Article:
Some prominent community leaders say they are ready to ease the restrictions.

In Boston, where vaccination rates are A little lowerin a significative way for black and Latino children, who make up most of the district — the public school district says it has no plans to end its mask mandate.

Neither are some charter schools in the city.

David Steefel-Moore, chief operating officer of the MATCH charter school network, said he hasn’t heard “any negative feedback” about the masking from parents, who are predominantly black and Latino. “We have the other side of that: ‘My child told me there was a child in his class with the mask around his neck. What are you doing about it? »

For Boston students who may be living with a grandparent or family member with underlying health conditions, ending mandatory masking could put children and teens in the awkward position of having to choose between their family’s sense of safety and how they fit in at school, said Gayl Crump Swaby, a Boston Public Schools parent and counseling professor who specializes in trauma issues for families of color.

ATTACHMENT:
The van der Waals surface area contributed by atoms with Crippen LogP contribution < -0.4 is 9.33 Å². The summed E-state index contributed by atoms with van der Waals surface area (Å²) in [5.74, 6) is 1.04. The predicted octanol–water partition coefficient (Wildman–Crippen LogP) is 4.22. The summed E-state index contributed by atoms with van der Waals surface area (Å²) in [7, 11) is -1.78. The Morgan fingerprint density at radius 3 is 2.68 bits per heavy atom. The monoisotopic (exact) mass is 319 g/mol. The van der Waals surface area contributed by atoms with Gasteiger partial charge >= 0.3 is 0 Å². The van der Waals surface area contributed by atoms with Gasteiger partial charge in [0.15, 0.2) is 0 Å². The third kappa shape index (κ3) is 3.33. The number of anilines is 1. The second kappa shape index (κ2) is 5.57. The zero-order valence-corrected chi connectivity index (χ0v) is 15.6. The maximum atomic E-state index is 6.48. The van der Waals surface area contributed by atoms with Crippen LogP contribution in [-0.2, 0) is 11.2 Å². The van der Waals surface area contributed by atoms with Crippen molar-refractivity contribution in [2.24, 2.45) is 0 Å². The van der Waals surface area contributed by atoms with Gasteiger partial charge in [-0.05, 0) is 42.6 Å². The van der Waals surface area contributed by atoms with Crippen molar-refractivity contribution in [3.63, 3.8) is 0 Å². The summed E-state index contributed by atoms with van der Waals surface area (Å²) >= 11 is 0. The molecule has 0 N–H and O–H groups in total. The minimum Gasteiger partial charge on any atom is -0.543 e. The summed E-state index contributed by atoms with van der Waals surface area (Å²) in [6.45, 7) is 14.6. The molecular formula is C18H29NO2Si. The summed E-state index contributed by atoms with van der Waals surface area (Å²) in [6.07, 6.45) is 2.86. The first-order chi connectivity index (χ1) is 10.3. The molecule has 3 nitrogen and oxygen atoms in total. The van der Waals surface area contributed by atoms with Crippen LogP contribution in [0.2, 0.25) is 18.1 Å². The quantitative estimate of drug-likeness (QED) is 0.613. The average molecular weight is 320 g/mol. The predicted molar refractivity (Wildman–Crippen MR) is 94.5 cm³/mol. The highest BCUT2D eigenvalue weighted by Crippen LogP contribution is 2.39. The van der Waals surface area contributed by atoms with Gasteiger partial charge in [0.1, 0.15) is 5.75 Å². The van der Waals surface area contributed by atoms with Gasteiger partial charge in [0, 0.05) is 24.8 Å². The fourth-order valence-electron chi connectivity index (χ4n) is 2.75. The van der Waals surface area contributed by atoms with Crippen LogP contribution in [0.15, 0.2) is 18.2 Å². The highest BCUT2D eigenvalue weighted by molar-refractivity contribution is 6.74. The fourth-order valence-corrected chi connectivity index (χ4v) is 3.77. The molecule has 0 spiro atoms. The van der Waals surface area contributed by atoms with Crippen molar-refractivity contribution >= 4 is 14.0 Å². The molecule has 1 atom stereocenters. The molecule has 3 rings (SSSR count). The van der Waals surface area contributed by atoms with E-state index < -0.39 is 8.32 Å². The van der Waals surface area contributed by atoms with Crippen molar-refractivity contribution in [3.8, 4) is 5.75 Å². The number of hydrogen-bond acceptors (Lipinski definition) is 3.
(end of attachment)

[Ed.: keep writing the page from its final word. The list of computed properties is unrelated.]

“They shouldn’t have to make those kinds of decisions; they are young,” she said.

Some parents might even prefer online instruction to classrooms with unmasked peers and teachers, she added.

In Newton, one of the most important voices in the masking debate is Dr. Ashish Jha, dean of the Brown University School of Public Health and parent of students in the district. He sits on the district medical advisory group and has become a strong advocate for exposing children as Omicron backs down.

The group will meet this month to make a recommendation on masking for the elected school committee, which will make the final decision.

Dr Jha does not believe his own children have been seriously harmed by the masking and does not believe the pandemic is over.